'Dunkirk' is a well-crafted retelling of an overlooked event in World War II

Friday, July 21, 2017 | by: Mat DeKinder

Christopher Nolan is one of the boldest and most talented filmmakers working today. His ability to combine stunning visuals with compelling, twisty-turny plotlines has made him one of Hollywood’s most bankable and creative directors.

He’s probably best known for “The Dark Knight” trilogy, but movies like “Memento,” “The Prestige” and “Inception” show the guy is able to deliver great, wholly original films.

His latest movie is unquestionably his most conventional. “Dunkirk” is a war movie and is delivered with all of the standard trappings of the genre. It is the story of the unlikely and harrowing escape of the British army from France in the early stages of World War II.

What makes “Dunkirk” stand out is the way Nolan breaks the story up into three separate timelines, which serves to show how war unfolded at different paces depending on if you were fighting on the land, on the sea or in the air.

The first group we encounter are the roughly 400,000 soldiers surrounded by the German army patiently waiting to be evacuated by a tiny trickle of British Navy ships. They are constantly harassed by gunfire, artillery shells and dive-bombing warplanes. We see this days-long assault not only through the eyes of the officers (played by Kenneth Branagh and James D’Arcy) but also the rank-and-file soldiers (most prominently played by Fionn Whitehead, Aneurin Barnard and Harry Styles) who desperately pursue any-and-all means of escape.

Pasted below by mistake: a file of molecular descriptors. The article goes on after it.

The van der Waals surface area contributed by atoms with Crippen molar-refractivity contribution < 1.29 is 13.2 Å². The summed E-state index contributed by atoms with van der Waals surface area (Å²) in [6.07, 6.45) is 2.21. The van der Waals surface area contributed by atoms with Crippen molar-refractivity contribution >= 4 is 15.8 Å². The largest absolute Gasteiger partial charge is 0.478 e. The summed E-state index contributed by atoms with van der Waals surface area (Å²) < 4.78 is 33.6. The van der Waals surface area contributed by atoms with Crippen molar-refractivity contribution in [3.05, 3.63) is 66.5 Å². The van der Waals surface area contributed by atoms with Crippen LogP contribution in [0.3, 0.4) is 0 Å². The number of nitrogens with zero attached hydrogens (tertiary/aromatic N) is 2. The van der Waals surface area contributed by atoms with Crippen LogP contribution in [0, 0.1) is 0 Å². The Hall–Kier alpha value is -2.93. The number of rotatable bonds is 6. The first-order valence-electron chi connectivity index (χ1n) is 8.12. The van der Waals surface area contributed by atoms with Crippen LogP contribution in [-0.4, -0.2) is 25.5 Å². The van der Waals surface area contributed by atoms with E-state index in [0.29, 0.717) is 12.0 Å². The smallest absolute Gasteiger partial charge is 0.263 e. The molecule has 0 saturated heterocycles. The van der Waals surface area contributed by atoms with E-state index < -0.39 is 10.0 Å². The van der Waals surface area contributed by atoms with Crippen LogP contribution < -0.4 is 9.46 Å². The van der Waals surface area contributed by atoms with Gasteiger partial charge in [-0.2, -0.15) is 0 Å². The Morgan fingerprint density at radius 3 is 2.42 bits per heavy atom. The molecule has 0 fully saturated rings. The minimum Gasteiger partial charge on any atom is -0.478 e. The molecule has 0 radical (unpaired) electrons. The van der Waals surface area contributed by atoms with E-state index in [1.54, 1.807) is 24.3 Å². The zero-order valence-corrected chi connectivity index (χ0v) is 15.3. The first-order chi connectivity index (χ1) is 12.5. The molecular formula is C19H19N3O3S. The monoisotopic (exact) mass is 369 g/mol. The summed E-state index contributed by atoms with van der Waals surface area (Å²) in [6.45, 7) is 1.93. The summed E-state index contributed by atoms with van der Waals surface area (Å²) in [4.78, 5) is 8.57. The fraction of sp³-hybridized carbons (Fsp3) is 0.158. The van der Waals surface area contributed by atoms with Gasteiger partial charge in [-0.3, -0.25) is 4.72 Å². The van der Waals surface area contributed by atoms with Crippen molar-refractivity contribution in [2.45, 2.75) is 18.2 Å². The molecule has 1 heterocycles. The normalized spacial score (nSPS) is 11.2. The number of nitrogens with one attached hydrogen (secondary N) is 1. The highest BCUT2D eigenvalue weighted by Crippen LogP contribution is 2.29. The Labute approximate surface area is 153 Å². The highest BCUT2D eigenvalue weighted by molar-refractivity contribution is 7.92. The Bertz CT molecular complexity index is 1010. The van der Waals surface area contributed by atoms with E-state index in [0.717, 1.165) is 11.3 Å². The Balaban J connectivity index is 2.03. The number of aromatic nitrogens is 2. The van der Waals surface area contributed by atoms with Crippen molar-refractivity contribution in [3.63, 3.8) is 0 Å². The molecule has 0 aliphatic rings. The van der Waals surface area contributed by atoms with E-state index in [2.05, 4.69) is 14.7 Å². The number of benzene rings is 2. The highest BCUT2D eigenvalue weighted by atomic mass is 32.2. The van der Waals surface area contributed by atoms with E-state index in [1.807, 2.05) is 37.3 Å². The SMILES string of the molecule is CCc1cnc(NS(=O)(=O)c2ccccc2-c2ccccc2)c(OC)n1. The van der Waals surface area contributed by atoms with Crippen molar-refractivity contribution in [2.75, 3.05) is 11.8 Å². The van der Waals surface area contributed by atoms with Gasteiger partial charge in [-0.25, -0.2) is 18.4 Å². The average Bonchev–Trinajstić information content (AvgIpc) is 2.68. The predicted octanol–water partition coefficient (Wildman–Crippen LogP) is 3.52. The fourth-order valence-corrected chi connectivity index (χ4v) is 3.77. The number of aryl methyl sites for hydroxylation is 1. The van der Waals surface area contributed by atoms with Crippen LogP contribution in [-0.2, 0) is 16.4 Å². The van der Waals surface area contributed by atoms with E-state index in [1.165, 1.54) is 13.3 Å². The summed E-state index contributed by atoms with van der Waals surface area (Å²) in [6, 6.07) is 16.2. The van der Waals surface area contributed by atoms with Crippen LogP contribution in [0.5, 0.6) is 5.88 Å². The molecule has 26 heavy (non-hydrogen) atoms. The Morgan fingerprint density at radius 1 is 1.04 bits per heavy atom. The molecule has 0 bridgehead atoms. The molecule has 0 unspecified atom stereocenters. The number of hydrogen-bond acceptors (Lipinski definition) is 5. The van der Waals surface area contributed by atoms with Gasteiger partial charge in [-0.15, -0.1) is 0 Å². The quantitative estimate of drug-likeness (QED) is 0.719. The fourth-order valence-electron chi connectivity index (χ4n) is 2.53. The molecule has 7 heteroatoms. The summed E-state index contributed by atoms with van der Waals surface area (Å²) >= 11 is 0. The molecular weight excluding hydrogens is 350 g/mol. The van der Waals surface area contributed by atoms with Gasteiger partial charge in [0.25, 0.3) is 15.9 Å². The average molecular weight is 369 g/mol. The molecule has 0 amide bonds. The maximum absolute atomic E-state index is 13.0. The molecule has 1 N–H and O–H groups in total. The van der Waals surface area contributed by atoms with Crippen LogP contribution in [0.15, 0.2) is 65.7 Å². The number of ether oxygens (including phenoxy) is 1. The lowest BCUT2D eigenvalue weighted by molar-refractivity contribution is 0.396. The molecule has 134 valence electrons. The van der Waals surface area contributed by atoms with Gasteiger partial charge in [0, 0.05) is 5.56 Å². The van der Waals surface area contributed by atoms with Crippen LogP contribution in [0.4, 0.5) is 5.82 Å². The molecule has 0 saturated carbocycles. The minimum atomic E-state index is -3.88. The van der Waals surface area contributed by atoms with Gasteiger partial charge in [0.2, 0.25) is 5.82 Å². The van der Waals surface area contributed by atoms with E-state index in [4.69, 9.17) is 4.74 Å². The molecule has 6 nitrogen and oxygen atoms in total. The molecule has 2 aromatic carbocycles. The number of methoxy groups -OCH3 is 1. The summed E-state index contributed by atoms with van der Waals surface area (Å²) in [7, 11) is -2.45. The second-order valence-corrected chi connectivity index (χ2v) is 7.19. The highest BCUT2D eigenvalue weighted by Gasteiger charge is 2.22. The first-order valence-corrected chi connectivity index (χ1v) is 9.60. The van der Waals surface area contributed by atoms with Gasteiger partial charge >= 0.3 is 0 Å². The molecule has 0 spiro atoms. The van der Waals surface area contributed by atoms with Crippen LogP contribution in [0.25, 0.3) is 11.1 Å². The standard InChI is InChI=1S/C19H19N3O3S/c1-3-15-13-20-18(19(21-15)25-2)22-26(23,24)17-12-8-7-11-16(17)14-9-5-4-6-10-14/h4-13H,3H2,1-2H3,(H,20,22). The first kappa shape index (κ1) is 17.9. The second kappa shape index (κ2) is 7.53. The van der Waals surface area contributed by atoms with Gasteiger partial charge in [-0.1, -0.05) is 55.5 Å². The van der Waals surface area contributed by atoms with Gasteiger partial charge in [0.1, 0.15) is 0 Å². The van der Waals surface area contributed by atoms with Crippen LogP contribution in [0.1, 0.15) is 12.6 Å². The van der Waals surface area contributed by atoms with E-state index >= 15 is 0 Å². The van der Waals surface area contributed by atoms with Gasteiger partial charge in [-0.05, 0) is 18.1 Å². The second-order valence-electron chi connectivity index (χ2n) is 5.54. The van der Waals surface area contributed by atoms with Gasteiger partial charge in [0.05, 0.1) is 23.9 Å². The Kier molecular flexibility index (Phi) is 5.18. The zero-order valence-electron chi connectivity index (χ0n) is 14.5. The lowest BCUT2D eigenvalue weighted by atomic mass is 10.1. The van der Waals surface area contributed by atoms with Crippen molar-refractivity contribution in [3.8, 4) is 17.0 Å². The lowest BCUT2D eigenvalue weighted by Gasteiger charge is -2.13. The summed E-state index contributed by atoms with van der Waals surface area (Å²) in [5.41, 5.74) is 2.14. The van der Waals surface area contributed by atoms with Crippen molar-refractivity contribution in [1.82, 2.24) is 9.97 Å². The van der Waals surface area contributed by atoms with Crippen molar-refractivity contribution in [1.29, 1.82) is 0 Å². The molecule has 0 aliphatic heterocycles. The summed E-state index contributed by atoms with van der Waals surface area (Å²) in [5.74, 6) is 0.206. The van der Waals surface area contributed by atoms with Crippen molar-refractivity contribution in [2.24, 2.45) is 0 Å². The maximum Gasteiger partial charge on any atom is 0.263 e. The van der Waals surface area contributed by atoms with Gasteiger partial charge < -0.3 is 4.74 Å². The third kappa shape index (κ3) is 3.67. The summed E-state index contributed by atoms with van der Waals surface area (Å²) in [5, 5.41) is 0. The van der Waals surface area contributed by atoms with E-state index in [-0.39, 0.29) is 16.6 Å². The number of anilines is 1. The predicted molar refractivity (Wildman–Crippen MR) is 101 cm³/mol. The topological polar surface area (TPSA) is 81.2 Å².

The next group we meet are in a civilian boat called in to help in the evacuation, piloted by a quiet, determined man named Dawson (played by Mark Rylance) and aided by his teenage son (Tom Glynn-Carney) and his classmate (Barry Keoghan). They have their own perils and horrors to face as they get closer to Dunkirk, including plucking an unstable, shell-shocked soldier (Cillian Murphy) from the U-Boat infested waters.

The final group is a pair of fighter pilots (played by Tom Hardy and Jack Lowden) who fly into battle to do their best against the enemy planes that are attacking their troops and bombing their ships. Their aerial dogfights are some of the most visually stunning and thrilling parts of the movie.

While Nolan checks all the boxes when it comes to visuals and plot by thrusting the audience into the center of the action, the one place where “Dunkirk” comes up short are the characters. None of the performances really draw you in. Poor Tom Hardy, who spends nearly the entire movie sitting in one place while wearing an oxygen mask, must have a contractual obligation to not show all of his face while appearing in a Christopher Nolan movie.

And when we finally do stumble on some compelling characters (most of them on Dawson’s boat), we are whisked off to another part of the battle and are forced to put them out of our mind for the next 15-20 minutes.

This is all not to say “Dunkirk” isn’t a solid, well-crafted war movie, but it does fall short of Nolan’s own sky-high standards. It’s also the first Nolan movie where I walked out of the theater without having to do at least a little bit of thinking.

“Dunkirk” is a faithful and well-crafted retelling of an overlooked, but crucial, event in World War II, which is enough to make it worth your time. But it isn’t anything beyond that; which, I must confess, is a bit disappointing.

“Dunkirk” is rated PG-13 for intense war experience and some language. 

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